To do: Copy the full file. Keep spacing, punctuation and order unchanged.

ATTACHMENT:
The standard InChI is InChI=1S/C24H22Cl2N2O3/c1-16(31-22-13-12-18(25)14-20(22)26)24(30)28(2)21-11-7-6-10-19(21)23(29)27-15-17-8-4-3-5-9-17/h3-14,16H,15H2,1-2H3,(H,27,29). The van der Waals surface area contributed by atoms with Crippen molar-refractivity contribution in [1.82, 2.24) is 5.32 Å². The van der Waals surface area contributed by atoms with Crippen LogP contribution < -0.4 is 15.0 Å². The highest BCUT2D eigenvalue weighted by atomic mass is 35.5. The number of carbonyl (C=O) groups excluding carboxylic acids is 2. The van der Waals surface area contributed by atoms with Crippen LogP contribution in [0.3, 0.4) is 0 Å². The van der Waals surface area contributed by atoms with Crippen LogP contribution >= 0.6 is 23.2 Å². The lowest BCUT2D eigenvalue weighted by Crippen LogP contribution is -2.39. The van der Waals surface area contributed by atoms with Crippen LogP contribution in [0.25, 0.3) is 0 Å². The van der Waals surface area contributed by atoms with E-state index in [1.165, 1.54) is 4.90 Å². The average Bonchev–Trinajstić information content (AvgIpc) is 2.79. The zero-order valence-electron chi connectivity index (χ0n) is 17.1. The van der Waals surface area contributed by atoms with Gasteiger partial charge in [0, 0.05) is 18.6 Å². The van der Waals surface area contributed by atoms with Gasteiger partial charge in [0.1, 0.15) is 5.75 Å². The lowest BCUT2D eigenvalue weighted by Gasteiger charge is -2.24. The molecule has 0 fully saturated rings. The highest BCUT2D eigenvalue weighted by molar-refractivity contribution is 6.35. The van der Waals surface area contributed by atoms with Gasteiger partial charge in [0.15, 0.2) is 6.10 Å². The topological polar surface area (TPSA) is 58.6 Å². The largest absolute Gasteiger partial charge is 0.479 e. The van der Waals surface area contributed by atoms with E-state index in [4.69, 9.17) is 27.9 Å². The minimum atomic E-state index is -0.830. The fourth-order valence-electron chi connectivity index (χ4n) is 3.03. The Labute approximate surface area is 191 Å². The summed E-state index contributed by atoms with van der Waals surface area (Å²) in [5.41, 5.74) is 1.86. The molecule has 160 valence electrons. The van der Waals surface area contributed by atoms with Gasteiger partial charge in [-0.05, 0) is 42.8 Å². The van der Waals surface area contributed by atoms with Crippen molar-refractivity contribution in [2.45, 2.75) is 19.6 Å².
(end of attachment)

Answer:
The standard InChI is InChI=1S/C24H22Cl2N2O3/c1-16(31-22-13-12-18(25)14-20(22)26)24(30)28(2)21-11-7-6-10-19(21)23(29)27-15-17-8-4-3-5-9-17/h3-14,16H,15H2,1-2H3,(H,27,29). The van der Waals surface area contributed by atoms with Crippen molar-refractivity contribution in [1.82, 2.24) is 5.32 Å². The van der Waals surface area contributed by atoms with Crippen LogP contribution < -0.4 is 15.0 Å². The highest BCUT2D eigenvalue weighted by atomic mass is 35.5. The number of carbonyl (C=O) groups excluding carboxylic acids is 2. The van der Waals surface area contributed by atoms with Crippen LogP contribution in [0.3, 0.4) is 0 Å². The van der Waals surface area contributed by atoms with Crippen LogP contribution >= 0.6 is 23.2 Å². The lowest BCUT2D eigenvalue weighted by Crippen LogP contribution is -2.39. The van der Waals surface area contributed by atoms with Crippen LogP contribution in [0.25, 0.3) is 0 Å². The van der Waals surface area contributed by atoms with E-state index in [1.165, 1.54) is 4.90 Å². The average Bonchev–Trinajstić information content (AvgIpc) is 2.79. The zero-order valence-electron chi connectivity index (χ0n) is 17.1. The van der Waals surface area contributed by atoms with Gasteiger partial charge in [0, 0.05) is 18.6 Å². The van der Waals surface area contributed by atoms with Gasteiger partial charge in [0.1, 0.15) is 5.75 Å². The lowest BCUT2D eigenvalue weighted by Gasteiger charge is -2.24. The molecule has 0 fully saturated rings. The highest BCUT2D eigenvalue weighted by molar-refractivity contribution is 6.35. The van der Waals surface area contributed by atoms with Gasteiger partial charge in [0.15, 0.2) is 6.10 Å². The topological polar surface area (TPSA) is 58.6 Å². The largest absolute Gasteiger partial charge is 0.479 e. The van der Waals surface area contributed by atoms with E-state index in [4.69, 9.17) is 27.9 Å². The minimum atomic E-state index is -0.830. The fourth-order valence-electron chi connectivity index (χ4n) is 3.03. The Labute approximate surface area is 191 Å². The summed E-state index contributed by atoms with van der Waals surface area (Å²) in [5.41, 5.74) is 1.86. The molecule has 160 valence electrons. The van der Waals surface area contributed by atoms with Gasteiger partial charge in [-0.05, 0) is 42.8 Å². The van der Waals surface area contributed by atoms with Crippen molar-refractivity contribution in [2.45, 2.75) is 19.6 Å².